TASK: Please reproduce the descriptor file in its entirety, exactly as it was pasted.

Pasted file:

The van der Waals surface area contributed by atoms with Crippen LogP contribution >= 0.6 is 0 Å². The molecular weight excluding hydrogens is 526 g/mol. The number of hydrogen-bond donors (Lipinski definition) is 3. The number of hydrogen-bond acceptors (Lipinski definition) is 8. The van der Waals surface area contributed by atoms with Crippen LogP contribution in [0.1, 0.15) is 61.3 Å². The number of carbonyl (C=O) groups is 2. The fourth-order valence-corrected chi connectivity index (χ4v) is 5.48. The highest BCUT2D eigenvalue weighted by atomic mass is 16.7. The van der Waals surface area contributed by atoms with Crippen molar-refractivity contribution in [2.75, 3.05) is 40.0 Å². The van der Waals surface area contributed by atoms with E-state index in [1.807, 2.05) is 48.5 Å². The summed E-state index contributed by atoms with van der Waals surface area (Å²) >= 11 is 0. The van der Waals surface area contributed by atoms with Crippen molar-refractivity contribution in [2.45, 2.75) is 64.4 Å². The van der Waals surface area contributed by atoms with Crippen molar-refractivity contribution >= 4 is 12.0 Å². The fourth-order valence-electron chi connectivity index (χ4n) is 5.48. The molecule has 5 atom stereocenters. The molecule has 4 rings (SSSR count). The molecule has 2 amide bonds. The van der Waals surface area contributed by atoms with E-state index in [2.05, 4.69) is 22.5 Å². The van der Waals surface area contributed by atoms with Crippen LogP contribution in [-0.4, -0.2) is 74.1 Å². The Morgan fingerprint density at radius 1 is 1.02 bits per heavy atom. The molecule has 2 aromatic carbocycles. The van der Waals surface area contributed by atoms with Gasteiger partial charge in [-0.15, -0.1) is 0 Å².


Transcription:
The van der Waals surface area contributed by atoms with Crippen LogP contribution >= 0.6 is 0 Å². The molecular weight excluding hydrogens is 526 g/mol. The number of hydrogen-bond donors (Lipinski definition) is 3. The number of hydrogen-bond acceptors (Lipinski definition) is 8. The van der Waals surface area contributed by atoms with Crippen LogP contribution in [0.1, 0.15) is 61.3 Å². The number of carbonyl (C=O) groups is 2. The fourth-order valence-corrected chi connectivity index (χ4v) is 5.48. The highest BCUT2D eigenvalue weighted by atomic mass is 16.7. The van der Waals surface area contributed by atoms with Crippen molar-refractivity contribution in [2.75, 3.05) is 40.0 Å². The van der Waals surface area contributed by atoms with E-state index in [1.807, 2.05) is 48.5 Å². The summed E-state index contributed by atoms with van der Waals surface area (Å²) >= 11 is 0. The van der Waals surface area contributed by atoms with Crippen molar-refractivity contribution in [2.45, 2.75) is 64.4 Å². The van der Waals surface area contributed by atoms with Crippen molar-refractivity contribution >= 4 is 12.0 Å². The fourth-order valence-electron chi connectivity index (χ4n) is 5.48. The molecule has 5 atom stereocenters. The molecule has 4 rings (SSSR count). The molecule has 2 amide bonds. The van der Waals surface area contributed by atoms with E-state index in [2.05, 4.69) is 22.5 Å². The van der Waals surface area contributed by atoms with Crippen LogP contribution in [-0.4, -0.2) is 74.1 Å². The Morgan fingerprint density at radius 1 is 1.02 bits per heavy atom. The molecule has 2 aromatic carbocycles. The van der Waals surface area contributed by atoms with Gasteiger partial charge in [-0.15, -0.1) is 0 Å².